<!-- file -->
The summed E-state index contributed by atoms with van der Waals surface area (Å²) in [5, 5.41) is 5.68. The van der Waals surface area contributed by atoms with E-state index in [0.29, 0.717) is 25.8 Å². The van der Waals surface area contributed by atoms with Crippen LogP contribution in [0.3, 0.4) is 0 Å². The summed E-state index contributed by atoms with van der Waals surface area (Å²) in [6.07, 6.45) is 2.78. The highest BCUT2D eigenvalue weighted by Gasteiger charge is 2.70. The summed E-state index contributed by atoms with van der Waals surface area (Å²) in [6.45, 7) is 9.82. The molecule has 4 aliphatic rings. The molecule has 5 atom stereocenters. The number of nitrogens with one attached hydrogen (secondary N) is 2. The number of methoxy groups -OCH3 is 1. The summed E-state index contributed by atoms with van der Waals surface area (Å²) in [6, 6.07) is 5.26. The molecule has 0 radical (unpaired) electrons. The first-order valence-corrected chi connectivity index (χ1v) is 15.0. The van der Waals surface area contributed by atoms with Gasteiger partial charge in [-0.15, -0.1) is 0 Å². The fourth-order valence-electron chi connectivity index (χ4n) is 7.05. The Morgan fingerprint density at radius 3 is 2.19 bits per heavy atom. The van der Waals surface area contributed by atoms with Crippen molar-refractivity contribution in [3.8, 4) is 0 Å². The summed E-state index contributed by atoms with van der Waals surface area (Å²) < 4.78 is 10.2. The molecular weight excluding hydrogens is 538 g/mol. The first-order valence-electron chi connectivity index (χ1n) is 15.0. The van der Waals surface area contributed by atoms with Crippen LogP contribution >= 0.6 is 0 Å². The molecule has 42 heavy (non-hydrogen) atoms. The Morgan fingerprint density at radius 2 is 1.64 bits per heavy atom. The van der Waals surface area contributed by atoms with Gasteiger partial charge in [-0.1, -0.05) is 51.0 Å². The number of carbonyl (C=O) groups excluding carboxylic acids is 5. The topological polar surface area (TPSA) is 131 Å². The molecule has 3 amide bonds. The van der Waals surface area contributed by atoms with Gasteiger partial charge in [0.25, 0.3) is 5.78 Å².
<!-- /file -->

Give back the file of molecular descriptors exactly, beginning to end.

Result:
The summed E-state index contributed by atoms with van der Waals surface area (Å²) in [5, 5.41) is 5.68. The van der Waals surface area contributed by atoms with E-state index in [0.29, 0.717) is 25.8 Å². The van der Waals surface area contributed by atoms with Crippen LogP contribution in [0.3, 0.4) is 0 Å². The summed E-state index contributed by atoms with van der Waals surface area (Å²) in [6.07, 6.45) is 2.78. The highest BCUT2D eigenvalue weighted by Gasteiger charge is 2.70. The summed E-state index contributed by atoms with van der Waals surface area (Å²) in [6.45, 7) is 9.82. The molecule has 4 aliphatic rings. The molecule has 5 atom stereocenters. The number of nitrogens with one attached hydrogen (secondary N) is 2. The number of methoxy groups -OCH3 is 1. The summed E-state index contributed by atoms with van der Waals surface area (Å²) in [6, 6.07) is 5.26. The molecule has 0 radical (unpaired) electrons. The first-order valence-corrected chi connectivity index (χ1v) is 15.0. The van der Waals surface area contributed by atoms with Gasteiger partial charge in [-0.15, -0.1) is 0 Å². The fourth-order valence-electron chi connectivity index (χ4n) is 7.05. The Morgan fingerprint density at radius 3 is 2.19 bits per heavy atom. The van der Waals surface area contributed by atoms with Crippen molar-refractivity contribution in [3.8, 4) is 0 Å². The summed E-state index contributed by atoms with van der Waals surface area (Å²) < 4.78 is 10.2. The molecular weight excluding hydrogens is 538 g/mol. The first-order valence-electron chi connectivity index (χ1n) is 15.0. The van der Waals surface area contributed by atoms with Crippen LogP contribution >= 0.6 is 0 Å². The molecule has 42 heavy (non-hydrogen) atoms. The Morgan fingerprint density at radius 2 is 1.64 bits per heavy atom. The van der Waals surface area contributed by atoms with Gasteiger partial charge in [-0.1, -0.05) is 51.0 Å². The number of carbonyl (C=O) groups excluding carboxylic acids is 5. The topological polar surface area (TPSA) is 131 Å². The molecule has 3 amide bonds. The van der Waals surface area contributed by atoms with Gasteiger partial charge in [0.25, 0.3) is 5.78 Å².